I was hoping that Amazon would make a pattern like Microsoft's above, leading to a final burst then reversal. Instead it is close to breaking below the "c" point which would point to a decline instead of one last pop. Wal-Mart also hit the skids. They were allowed to stay open during the pandemic and reaped a windfall. Now that things are re-opening they will face increased competition.

In the financial media there is talk about "pent-up demand." The implication is that retail sales will spike once things are open. The crew at Real Investment Advice put out this graph last week. It shows that overall, retail sales did not decline, they just shifted their focus. There is pent-up demand for spending money at restaurants, travel and leisure and shopping at brick and mortar establishments but that will only shift the already robust activity from some of last year's shutdown winners.

Will people crowd into bars? Yes, but if you walk around your neighborhood on trash pickup day and check out the glass recycling bins you will see first hand that liquor consumption did not decline. It will just relocate and it might not be safe to be driving after ten PM on Friday and Saturday nights!



















Both the "have to" collapse in the Dollar and Bitcoin's move to $100,000 paused last week. In three days Bitcoin went from $58,000 to $45,000. When I think of a currency I think of something that can sit in my wallet or account and buy a similar amount of things this week as it did last week. Bitcoin doesn't meet that qualification. The Dollar perked up a bit as interest rates on shorter term U.S. Bills and Notes firmed and stocks looked shaky. The Japanese stock market sold off along with the Yen and everyone knows that Europe is more fragile than the U.S. Any rate increase will crush them. My longer term Dollar dream trade is a continued sideways move followed by one last sell off toward 88 followed by another rally phase.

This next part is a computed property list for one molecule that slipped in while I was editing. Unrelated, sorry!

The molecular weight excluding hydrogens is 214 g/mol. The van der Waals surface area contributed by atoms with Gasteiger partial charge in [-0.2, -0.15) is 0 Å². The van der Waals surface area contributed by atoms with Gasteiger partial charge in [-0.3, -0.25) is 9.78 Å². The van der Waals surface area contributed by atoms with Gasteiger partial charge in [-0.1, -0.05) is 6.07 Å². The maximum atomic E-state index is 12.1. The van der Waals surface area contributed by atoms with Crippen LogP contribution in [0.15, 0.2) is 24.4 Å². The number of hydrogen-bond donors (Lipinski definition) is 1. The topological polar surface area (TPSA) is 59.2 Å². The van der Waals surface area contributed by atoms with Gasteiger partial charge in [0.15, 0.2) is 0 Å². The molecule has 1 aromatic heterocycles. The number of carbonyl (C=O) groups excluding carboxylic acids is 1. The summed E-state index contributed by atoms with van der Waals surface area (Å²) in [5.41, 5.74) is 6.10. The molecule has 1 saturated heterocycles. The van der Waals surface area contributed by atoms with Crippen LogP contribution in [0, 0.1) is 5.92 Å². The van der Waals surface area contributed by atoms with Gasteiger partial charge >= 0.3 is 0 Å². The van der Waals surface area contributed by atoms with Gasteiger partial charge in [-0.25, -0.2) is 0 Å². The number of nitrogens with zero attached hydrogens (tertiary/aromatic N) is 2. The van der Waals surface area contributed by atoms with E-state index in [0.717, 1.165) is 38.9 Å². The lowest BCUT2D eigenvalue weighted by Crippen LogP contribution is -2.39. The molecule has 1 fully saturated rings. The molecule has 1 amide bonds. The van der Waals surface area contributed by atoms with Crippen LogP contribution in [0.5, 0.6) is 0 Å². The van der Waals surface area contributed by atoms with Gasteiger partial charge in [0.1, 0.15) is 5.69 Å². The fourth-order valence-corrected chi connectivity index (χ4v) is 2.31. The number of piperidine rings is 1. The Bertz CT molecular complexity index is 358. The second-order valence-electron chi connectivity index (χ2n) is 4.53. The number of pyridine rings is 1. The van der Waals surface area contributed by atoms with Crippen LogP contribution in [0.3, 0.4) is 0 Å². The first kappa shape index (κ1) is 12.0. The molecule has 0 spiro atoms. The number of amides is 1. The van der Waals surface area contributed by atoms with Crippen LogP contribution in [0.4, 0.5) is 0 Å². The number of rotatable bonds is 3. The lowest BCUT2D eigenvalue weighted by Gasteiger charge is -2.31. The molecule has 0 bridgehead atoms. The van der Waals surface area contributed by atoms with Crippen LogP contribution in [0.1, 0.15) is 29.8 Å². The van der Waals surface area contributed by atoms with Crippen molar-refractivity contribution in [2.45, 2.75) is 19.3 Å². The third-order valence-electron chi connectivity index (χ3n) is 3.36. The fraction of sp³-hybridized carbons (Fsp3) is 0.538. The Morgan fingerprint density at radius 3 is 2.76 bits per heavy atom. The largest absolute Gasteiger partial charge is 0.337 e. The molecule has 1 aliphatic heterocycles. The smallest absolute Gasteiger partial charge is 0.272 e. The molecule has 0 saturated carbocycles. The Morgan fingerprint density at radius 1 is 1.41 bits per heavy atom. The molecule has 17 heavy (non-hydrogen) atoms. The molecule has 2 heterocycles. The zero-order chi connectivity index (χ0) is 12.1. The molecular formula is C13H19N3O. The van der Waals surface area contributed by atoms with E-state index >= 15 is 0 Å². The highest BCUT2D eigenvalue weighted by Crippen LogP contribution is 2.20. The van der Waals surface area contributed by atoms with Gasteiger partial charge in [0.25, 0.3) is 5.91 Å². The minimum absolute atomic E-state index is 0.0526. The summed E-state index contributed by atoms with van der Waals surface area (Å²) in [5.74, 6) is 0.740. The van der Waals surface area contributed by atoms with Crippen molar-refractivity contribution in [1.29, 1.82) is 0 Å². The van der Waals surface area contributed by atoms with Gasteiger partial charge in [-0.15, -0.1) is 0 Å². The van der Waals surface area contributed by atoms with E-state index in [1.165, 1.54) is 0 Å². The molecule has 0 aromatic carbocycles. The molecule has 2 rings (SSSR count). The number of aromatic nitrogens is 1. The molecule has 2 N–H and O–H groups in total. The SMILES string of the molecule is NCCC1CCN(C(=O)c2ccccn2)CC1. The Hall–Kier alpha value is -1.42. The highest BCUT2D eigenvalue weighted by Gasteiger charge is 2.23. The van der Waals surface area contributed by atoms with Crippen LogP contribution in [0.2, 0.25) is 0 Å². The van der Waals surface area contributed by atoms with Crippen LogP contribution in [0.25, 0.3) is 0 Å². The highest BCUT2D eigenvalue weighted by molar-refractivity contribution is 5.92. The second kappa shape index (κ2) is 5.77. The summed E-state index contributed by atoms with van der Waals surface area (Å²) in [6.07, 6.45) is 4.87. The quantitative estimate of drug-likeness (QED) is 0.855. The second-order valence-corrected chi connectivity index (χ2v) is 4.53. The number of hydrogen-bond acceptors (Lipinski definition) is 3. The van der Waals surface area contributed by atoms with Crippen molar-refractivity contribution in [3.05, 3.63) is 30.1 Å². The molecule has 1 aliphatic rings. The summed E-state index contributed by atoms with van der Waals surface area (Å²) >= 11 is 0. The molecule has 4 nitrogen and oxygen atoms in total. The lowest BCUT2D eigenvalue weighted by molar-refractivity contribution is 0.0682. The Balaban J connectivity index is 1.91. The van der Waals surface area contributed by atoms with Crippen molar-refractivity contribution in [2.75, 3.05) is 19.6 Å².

What happened to gold? Every other word on the financial news networks is "inflation" and gold promoters always told us that gold protects you from inflation. Is gold telling us that there will be no inflation? The RSI momentum oscillator on the daily closing price chart is still not at "over sold" levels!


















The RSI on the weekly closing price is not officially in over sold territory either! Despite the sell off gold is still in the price range of a normal correction that could be followed by another rally phase. Last week was the end of the Cyclesman's normal daily timing band. Sometimes these bands run a bit long. Next week is the middle of the timing band for his weekly cycle low.

To the right is a chart of the daily closing price of gold in NY and TLT, the ETF that tracks longer dated U.S. Treasuries. When gold was going up there were lots of web sites showing the path of gold and inflation adjusted interest rates. Those rates were negative which meant that inflation was greater than the rate paid on Bonds. As bonds fell (rates increased), they began to catch up with inflation. The theory is that gold is now less attractive. During the late 70s, gold and interest rates rose together. A few years later they both fell together. If you look at long term correlations between gold and interest rates you will see no consistent pattern. At times a market fixates on a single variable for a while. Then that variable loses its clout. Last week, bonds had a blow out low when the results of the 7 year auction hit the tape then recovered. It looked like a temporary low for bonds. Hedge funds have huge short positions in T bond futures. The bond market could test those lows early next week then rally as shorts figure the sell off is over done. If this correlation stays constant we could see a similar rebound in gold. At least, that is my wishful thinking.